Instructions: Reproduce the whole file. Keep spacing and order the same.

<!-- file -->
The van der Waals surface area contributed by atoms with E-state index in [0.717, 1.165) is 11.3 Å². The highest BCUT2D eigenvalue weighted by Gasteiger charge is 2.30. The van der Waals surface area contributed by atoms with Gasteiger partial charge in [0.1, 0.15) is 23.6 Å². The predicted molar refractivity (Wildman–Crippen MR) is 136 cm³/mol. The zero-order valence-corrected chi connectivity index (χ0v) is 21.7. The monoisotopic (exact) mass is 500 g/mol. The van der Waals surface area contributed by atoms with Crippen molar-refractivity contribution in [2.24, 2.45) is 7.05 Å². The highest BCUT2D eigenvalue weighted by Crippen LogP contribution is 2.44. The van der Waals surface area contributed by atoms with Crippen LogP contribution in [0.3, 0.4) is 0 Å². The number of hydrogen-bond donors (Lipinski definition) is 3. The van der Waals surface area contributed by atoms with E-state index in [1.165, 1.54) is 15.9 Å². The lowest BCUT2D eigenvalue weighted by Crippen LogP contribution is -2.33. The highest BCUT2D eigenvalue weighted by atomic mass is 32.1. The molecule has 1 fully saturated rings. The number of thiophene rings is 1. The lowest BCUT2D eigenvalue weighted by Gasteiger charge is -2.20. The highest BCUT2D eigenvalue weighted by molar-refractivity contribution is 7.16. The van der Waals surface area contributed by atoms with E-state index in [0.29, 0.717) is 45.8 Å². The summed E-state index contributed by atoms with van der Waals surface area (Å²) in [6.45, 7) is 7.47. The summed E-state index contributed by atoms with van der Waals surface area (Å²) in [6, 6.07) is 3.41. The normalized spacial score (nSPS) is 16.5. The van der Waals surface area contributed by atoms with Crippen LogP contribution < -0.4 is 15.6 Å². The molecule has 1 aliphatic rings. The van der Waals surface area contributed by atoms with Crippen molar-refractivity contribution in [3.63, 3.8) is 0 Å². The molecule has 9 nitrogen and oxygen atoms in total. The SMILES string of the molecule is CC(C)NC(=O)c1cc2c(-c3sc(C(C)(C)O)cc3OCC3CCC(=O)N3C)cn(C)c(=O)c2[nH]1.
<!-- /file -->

The van der Waals surface area contributed by atoms with E-state index in [0.717, 1.165) is 11.3 Å². The highest BCUT2D eigenvalue weighted by Gasteiger charge is 2.30. The van der Waals surface area contributed by atoms with Gasteiger partial charge in [0.1, 0.15) is 23.6 Å². The predicted molar refractivity (Wildman–Crippen MR) is 136 cm³/mol. The zero-order valence-corrected chi connectivity index (χ0v) is 21.7. The monoisotopic (exact) mass is 500 g/mol. The van der Waals surface area contributed by atoms with Crippen molar-refractivity contribution in [2.24, 2.45) is 7.05 Å². The highest BCUT2D eigenvalue weighted by Crippen LogP contribution is 2.44. The van der Waals surface area contributed by atoms with Crippen LogP contribution in [0.3, 0.4) is 0 Å². The number of hydrogen-bond donors (Lipinski definition) is 3. The van der Waals surface area contributed by atoms with E-state index in [1.165, 1.54) is 15.9 Å². The lowest BCUT2D eigenvalue weighted by Crippen LogP contribution is -2.33. The highest BCUT2D eigenvalue weighted by atomic mass is 32.1. The molecule has 1 fully saturated rings. The number of thiophene rings is 1. The lowest BCUT2D eigenvalue weighted by Gasteiger charge is -2.20. The highest BCUT2D eigenvalue weighted by molar-refractivity contribution is 7.16. The van der Waals surface area contributed by atoms with E-state index in [0.29, 0.717) is 45.8 Å². The summed E-state index contributed by atoms with van der Waals surface area (Å²) in [6.45, 7) is 7.47. The summed E-state index contributed by atoms with van der Waals surface area (Å²) in [6, 6.07) is 3.41. The normalized spacial score (nSPS) is 16.5. The van der Waals surface area contributed by atoms with Crippen LogP contribution < -0.4 is 15.6 Å². The molecule has 1 aliphatic rings. The van der Waals surface area contributed by atoms with Crippen molar-refractivity contribution in [3.63, 3.8) is 0 Å². The molecule has 9 nitrogen and oxygen atoms in total. The SMILES string of the molecule is CC(C)NC(=O)c1cc2c(-c3sc(C(C)(C)O)cc3OCC3CCC(=O)N3C)cn(C)c(=O)c2[nH]1.